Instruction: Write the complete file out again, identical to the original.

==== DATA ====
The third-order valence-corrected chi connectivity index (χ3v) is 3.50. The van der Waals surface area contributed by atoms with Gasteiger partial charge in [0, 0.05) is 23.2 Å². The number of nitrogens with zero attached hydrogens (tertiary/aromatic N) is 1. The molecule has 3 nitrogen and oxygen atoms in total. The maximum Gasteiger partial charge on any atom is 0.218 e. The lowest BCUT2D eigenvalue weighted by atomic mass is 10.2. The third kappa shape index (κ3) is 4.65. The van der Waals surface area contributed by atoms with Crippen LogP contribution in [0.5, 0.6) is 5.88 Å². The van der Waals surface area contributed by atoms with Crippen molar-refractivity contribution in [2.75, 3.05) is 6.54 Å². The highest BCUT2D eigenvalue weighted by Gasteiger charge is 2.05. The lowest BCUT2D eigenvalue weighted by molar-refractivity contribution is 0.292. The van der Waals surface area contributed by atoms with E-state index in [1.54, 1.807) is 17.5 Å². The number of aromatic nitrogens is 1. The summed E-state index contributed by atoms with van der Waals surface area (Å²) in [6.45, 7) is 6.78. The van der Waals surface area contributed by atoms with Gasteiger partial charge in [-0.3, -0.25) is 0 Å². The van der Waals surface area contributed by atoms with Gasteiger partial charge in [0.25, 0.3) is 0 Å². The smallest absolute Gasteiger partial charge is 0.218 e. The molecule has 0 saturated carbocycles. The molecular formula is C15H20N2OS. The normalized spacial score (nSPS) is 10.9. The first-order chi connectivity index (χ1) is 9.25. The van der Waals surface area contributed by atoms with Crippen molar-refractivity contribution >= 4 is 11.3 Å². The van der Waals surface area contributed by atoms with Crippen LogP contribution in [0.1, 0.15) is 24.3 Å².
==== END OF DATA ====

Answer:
The third-order valence-corrected chi connectivity index (χ3v) is 3.50. The van der Waals surface area contributed by atoms with Gasteiger partial charge in [0, 0.05) is 23.2 Å². The number of nitrogens with zero attached hydrogens (tertiary/aromatic N) is 1. The molecule has 3 nitrogen and oxygen atoms in total. The maximum Gasteiger partial charge on any atom is 0.218 e. The lowest BCUT2D eigenvalue weighted by atomic mass is 10.2. The third kappa shape index (κ3) is 4.65. The van der Waals surface area contributed by atoms with Crippen LogP contribution in [0.5, 0.6) is 5.88 Å². The van der Waals surface area contributed by atoms with Crippen molar-refractivity contribution in [2.75, 3.05) is 6.54 Å². The highest BCUT2D eigenvalue weighted by Gasteiger charge is 2.05. The lowest BCUT2D eigenvalue weighted by molar-refractivity contribution is 0.292. The van der Waals surface area contributed by atoms with E-state index in [1.54, 1.807) is 17.5 Å². The number of aromatic nitrogens is 1. The summed E-state index contributed by atoms with van der Waals surface area (Å²) in [6.45, 7) is 6.78. The van der Waals surface area contributed by atoms with Gasteiger partial charge in [-0.3, -0.25) is 0 Å². The van der Waals surface area contributed by atoms with Gasteiger partial charge in [0.25, 0.3) is 0 Å². The smallest absolute Gasteiger partial charge is 0.218 e. The molecule has 0 saturated carbocycles. The molecular formula is C15H20N2OS. The normalized spacial score (nSPS) is 10.9. The first-order chi connectivity index (χ1) is 9.25. The van der Waals surface area contributed by atoms with Crippen molar-refractivity contribution >= 4 is 11.3 Å². The van der Waals surface area contributed by atoms with Crippen LogP contribution in [0.1, 0.15) is 24.3 Å².